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Sarasota Film Festival honors the late Terry Porter

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The late Terry Porter was nothing less than a visionary. Area film fanatics remember him as the resident quizmaster at Video Renaissance, an independent local video rental store on Bee Ridge Road. They'll say if you asked Porter a film trivia question, he'd usually give the answer before you'd finished your sentence. And they'd tell you more than that.

Beyond mere facts, Porter communicated his passion. He was a film evangelist, sharing his zeal for edgy, neglected, off-mainstream films and the maverick filmmakers who made them. If the Sarasota film community had an uncrowned king, Porter was the man. When Porter died unexpectedly in 2010, that community grieved.

Terry Porter, right, at Video Renaissance

But Porter's presence stubbornly refuses to fade away. Two of the Sarasota Film Festival's programmers, programming director Holly Herrick and artistic director Tom Hall, couldn't forget him. To help keep Porter's fearless legacy alive, they established the Terry Porter Visionary Award. Each year, the festival will give the award to the kind of quirky, offbeat film that Porter would've dug.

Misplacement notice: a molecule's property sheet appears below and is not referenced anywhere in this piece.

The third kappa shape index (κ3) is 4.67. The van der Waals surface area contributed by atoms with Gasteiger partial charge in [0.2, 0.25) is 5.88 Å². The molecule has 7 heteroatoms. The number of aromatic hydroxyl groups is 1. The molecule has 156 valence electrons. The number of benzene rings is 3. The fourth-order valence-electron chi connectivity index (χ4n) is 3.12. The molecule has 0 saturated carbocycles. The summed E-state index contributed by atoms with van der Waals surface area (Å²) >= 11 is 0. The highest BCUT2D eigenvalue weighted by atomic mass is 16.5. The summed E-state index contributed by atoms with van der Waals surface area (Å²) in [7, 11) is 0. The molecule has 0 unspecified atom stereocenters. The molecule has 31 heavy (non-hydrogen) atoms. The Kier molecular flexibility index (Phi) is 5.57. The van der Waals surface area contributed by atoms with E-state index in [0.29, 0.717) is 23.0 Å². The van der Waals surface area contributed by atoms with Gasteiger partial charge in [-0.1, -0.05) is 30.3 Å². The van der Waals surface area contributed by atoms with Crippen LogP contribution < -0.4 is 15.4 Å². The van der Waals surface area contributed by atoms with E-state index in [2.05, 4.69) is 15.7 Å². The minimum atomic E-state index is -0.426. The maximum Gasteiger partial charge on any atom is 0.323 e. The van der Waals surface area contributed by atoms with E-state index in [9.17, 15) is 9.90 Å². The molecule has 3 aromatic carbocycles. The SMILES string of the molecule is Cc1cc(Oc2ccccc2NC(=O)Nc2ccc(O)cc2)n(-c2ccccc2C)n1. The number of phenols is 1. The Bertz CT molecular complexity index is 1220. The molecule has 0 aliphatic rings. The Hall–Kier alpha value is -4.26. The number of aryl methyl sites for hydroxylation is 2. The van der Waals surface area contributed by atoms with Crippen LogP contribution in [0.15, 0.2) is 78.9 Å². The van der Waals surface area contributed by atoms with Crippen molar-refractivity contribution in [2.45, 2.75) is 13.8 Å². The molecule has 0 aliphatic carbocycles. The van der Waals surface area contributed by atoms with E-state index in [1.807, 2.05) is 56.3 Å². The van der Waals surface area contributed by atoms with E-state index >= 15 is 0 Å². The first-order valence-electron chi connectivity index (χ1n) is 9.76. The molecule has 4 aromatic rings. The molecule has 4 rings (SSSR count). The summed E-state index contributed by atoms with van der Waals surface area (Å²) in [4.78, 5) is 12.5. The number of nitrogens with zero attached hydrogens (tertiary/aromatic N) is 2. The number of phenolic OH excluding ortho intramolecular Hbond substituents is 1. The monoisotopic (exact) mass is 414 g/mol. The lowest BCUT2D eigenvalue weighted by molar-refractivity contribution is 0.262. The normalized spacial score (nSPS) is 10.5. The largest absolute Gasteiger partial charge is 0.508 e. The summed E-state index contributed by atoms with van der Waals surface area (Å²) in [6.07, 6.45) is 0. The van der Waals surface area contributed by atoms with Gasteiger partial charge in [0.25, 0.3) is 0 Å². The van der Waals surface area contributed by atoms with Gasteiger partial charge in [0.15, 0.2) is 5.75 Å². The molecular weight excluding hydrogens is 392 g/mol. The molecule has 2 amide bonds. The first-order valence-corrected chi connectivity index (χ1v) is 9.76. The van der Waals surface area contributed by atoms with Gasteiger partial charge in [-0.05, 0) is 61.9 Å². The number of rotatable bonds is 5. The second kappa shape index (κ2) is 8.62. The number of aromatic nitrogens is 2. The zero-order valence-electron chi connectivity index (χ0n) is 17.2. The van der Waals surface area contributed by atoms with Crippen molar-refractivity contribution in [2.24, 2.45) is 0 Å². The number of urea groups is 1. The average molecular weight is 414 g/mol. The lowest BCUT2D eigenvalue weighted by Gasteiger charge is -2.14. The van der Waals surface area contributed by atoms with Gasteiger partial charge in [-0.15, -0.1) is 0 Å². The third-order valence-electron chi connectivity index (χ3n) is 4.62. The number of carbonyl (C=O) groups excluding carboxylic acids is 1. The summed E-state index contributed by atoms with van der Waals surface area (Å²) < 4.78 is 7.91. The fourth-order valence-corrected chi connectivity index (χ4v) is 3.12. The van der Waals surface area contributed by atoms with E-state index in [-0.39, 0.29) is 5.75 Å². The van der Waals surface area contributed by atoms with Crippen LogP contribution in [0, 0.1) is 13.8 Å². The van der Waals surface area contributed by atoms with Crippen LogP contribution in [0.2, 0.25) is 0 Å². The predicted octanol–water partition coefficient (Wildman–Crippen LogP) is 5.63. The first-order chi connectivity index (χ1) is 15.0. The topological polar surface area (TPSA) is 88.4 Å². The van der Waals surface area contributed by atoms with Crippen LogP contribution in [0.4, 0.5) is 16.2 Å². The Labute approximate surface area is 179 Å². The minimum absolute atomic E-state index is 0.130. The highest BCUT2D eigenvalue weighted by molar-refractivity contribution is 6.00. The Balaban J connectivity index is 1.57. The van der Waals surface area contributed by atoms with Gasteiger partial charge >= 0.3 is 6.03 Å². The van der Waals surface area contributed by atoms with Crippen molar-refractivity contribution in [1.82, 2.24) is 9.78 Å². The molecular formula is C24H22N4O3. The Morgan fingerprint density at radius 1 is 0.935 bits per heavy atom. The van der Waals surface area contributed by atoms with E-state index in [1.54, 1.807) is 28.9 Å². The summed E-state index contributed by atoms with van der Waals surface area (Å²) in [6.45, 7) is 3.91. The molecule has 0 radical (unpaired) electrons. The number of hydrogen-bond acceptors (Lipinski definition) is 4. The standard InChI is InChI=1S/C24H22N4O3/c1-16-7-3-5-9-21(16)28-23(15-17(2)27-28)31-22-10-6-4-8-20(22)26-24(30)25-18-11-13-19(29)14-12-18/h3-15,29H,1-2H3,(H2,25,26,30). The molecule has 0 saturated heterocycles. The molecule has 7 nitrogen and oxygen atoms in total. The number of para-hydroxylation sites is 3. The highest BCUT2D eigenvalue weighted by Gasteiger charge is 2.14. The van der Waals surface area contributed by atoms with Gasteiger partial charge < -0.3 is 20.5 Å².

According to Porter's fellow film maven Patrick Miller, it's a fitting tribute.

"Terry was a champion of the outsider and the oddball," he says. "He had a passion for arts in general and film in particular — and his heart went out to filmmakers who took risks to create something original. Terry had a rebel spirit, and that's what this award stands for."

Director Todd Rohal will receive the initial award for "The Catechism Cataclysm," his comic narrative of a priest enduring a crisis of faith and a very weird canoe trip. Rohal's film is told in a post-modern mash-up of storytelling styles, owing equal debts to Mark Twain's tall tales, the Bible and Laurence Sterne's "Tristram Shandy."

Randy Porter, Terry Porter's twin brother, will attend the Filmmaker Tribute on April 16, present the award to Rohal, and offer a reminiscence of his brother.

"I think Terry would have loved Rohal's film," says Randy Porter. "Nothing made him happier than a director who didn't paint by the numbers. Terry loved outlaws, underdogs and the derring-do of emerging filmmakers. He loved the avant-garde-and also loved B-movies and exploitation movies. If a movie was out there, if it took him to a different place, Terry loved it. Being bored is one of the few things he hated."

Randy Porter adds that honoring his brother with an award for "visionary" film is right on the money. "If a film is 'visionary,' what does that mean?" he asks. "I think it's another way of saying it opens your eyes and shows you something new. That's the kind of film Terry lived for — and I'm glad he's not alone."

PREVIEW
"The Catechism Cataclysm" will be screened at 9:30 p.m. April 14 and 4:15 p.m. April 16 at Regal Cinemas Hollywood 20. The Terry Porter Visionary Award will be given at the Filmmaker Tribute at 7 p.m. April 16 at the Sarasota Opera House.
Last modified: April 13, 2011
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